The types of remedies for judicial review are legal mechanisms that courts can use to address issues related to administrative decisions and actions. These remedies are designed to ensure that government bodies and officials act within the bounds of the law and adhere to principles of fairness and reasonableness.
Prohibition: In a prohibition order, the court restrains or prevents a government body or official from taking a particular action. This remedy is used when it is believed that the body under review is about to do something that is beyond its legal authority or is unlawful.
Mandatory order: A mandatory order, also known as mandamus, compels a government body or official to perform a specific act or duty that they are legally required to do but have failed to do so.
It is used when the body under review is refusing to fulfil its legal obligations or duties.
Quashing order: A quashing order, also known as certiorari, is used to set aside an original decision that is considered invalid, unreasonable, or unlawful. The decision is typically returned to the original decision-making body for reconsideration. The court does not replace the decision with its own but ensures that the decision-making process adheres to the law and fairness principles.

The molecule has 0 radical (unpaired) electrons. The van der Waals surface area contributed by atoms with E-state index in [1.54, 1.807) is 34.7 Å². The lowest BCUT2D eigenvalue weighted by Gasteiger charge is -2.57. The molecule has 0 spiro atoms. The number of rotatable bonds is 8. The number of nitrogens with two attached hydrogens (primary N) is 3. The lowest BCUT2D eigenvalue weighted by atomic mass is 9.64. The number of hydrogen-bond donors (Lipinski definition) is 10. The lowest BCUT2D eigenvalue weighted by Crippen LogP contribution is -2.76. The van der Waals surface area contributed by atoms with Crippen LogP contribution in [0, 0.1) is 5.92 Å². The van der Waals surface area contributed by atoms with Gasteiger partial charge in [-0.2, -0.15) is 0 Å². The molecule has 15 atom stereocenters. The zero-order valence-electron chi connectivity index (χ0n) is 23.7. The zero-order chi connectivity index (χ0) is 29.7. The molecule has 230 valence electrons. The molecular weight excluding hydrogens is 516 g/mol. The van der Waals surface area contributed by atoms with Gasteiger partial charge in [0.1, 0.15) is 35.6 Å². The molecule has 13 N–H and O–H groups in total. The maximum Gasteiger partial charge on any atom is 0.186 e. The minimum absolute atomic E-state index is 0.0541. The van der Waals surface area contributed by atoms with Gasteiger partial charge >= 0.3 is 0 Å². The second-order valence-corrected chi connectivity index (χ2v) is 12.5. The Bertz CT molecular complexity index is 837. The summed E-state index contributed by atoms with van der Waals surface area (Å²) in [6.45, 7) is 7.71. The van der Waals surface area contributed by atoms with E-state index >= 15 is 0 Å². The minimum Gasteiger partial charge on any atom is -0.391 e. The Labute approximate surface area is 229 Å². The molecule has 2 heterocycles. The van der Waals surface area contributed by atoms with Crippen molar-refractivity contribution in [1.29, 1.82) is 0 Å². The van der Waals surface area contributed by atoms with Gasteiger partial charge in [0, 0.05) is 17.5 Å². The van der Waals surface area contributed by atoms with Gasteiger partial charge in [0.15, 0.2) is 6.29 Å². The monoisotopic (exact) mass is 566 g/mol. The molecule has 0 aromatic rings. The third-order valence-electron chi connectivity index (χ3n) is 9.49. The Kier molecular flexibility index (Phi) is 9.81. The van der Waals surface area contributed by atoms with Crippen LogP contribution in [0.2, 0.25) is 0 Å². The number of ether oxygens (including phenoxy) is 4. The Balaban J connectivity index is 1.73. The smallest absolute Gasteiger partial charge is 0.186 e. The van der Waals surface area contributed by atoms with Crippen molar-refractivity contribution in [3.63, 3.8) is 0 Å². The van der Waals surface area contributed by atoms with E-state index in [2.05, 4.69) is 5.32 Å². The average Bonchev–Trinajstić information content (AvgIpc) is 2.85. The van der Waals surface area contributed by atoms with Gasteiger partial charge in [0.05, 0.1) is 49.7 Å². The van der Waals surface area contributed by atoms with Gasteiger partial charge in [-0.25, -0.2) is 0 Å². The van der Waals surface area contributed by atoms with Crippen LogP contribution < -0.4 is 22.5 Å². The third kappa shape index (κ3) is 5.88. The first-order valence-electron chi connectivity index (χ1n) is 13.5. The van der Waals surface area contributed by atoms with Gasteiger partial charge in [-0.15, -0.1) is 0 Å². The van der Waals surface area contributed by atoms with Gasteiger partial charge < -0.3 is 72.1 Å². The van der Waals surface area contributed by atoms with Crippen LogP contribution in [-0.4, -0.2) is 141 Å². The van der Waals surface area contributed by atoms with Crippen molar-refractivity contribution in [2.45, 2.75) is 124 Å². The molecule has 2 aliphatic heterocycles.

Declaration: A declaration is a remedy in which the court formally states the legal rights or positions of the parties involved in the case. It is used to clarify legal rights and relationships without directly overturning a decision or requiring specific actions.
Injunction: An injunction is a court order that restrains a decision-maker from taking a specified action, typically when that action is not within their legal authority or would cause harm. It is used to prevent officials from acting in a manner that they are not entitled to or to halt actions that could cause harm or be unlawful.
These remedies for judicial review help ensure that government decisions and actions comply with the law, are fair, and respect the rights and interests of individuals and organisations affected by those decisions. They offer a range of options for courts to address administrative matters and maintain the rule of law.